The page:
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Why does money from church sales go where it does?

Ron Walter discusses the closing of local churches and where the money should go
Trading Thoughts with Ron Walter

Planned sale of several Moose Jaw churches raises the question: where do proceeds from sales of church property go?

Two large local churches — Minto United and St. Andrew’s United - are up for sale. Congregations have dwindled and can no longer handle the financial costs.

A third church from another denomination hasn’t yet officially announced a sale. And rumour has it that a fourth church is considering sale to move to a larger structure.

For years a number of rural and urban churches have been sold and the congregations joined others of that denomination. By my count, Moose Jaw has lost at least five churches in that manner.

Private owners across the Prairies have turned churches into single family dwellings, apartments, bed and breakfasts, retail outlets and community centres.

The closure and sale of churches happens all over North America.

When the Prairies were settled the church was the first or second public building put up, occasionally serving as a school and community centre until the school was built.

The churches were built with sweat sacrifice and funds by local members – members who often struggled to make a living.

Their faith gave them the strength and courage to continue and build a place of worship.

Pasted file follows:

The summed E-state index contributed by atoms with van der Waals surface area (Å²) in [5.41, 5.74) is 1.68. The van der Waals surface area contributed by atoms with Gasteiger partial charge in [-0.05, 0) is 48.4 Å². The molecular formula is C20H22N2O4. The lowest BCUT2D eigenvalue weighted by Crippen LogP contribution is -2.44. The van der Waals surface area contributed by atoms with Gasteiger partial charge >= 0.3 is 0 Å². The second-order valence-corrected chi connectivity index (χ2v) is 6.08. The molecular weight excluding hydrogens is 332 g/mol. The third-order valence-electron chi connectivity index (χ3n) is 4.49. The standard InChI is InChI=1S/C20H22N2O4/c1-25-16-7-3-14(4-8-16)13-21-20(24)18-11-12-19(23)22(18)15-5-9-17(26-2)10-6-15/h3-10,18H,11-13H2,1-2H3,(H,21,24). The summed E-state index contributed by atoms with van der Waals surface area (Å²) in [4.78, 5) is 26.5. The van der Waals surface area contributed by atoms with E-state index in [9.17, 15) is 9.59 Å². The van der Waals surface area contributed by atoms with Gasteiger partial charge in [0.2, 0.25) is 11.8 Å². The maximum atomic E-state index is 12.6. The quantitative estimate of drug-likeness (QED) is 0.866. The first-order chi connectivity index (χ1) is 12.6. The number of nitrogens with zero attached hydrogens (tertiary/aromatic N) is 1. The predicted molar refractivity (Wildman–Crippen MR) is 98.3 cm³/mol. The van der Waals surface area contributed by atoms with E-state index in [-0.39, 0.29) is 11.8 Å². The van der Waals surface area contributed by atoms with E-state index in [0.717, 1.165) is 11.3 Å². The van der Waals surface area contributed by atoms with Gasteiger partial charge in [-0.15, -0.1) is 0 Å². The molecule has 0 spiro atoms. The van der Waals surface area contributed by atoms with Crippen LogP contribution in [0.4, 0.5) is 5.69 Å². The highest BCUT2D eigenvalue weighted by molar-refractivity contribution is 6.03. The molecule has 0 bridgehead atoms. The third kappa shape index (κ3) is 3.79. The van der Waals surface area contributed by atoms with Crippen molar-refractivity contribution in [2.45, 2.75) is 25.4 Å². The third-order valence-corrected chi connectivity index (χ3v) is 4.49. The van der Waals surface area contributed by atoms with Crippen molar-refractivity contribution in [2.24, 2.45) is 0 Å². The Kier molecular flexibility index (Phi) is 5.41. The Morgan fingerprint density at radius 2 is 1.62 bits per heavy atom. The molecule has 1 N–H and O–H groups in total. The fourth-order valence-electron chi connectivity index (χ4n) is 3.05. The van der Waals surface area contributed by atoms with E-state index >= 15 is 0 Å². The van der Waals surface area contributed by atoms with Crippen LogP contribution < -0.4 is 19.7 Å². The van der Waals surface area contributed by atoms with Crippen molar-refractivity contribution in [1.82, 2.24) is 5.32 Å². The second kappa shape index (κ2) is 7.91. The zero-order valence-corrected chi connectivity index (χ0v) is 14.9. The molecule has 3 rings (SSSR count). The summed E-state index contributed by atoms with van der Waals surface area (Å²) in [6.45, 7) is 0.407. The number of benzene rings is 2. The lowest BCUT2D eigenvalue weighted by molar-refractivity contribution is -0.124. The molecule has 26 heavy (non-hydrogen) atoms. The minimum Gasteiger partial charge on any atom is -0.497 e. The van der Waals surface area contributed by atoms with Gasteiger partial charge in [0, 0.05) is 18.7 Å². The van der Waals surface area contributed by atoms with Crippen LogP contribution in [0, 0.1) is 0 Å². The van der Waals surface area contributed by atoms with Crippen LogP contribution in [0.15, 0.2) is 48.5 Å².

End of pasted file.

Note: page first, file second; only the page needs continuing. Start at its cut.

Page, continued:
It is sad to see these places of worship with all the memories closed and sold. No wonder 39 per cent of adult Americans believe the world will soon end.

It seems natural for the congregation of a church that is sold to at least have some say in where the money is distributed.

Not so.

All of the Big Three established church organizations — Anglican, Catholic and United — require the money from sales be sent to headquarters.

(I think) it would only be fair to have the money distributed by the congregations, whose descendants built the structure.

In the case of St. Andrew’s and Minto it would seem most sensible to take funds from the sales and use the money to restore the heritage Zion United Church.

Zion’s impressive structure on Main Street has needed restoration work for more than a decade. The $1 million plus funds have not been available.

Restoration would offer Moose Jaw a church that would serve for generations.

Allowing local congregations some say in where these funds are distributed would benefit the churches’ image and help dispel a belief held in some quarters that church denominations are more about building treasuries than saving souls.
Ron Walter can be reached at

The views and opinions expressed in this article are those of the author, and do not necessarily reflect the position of this publication.



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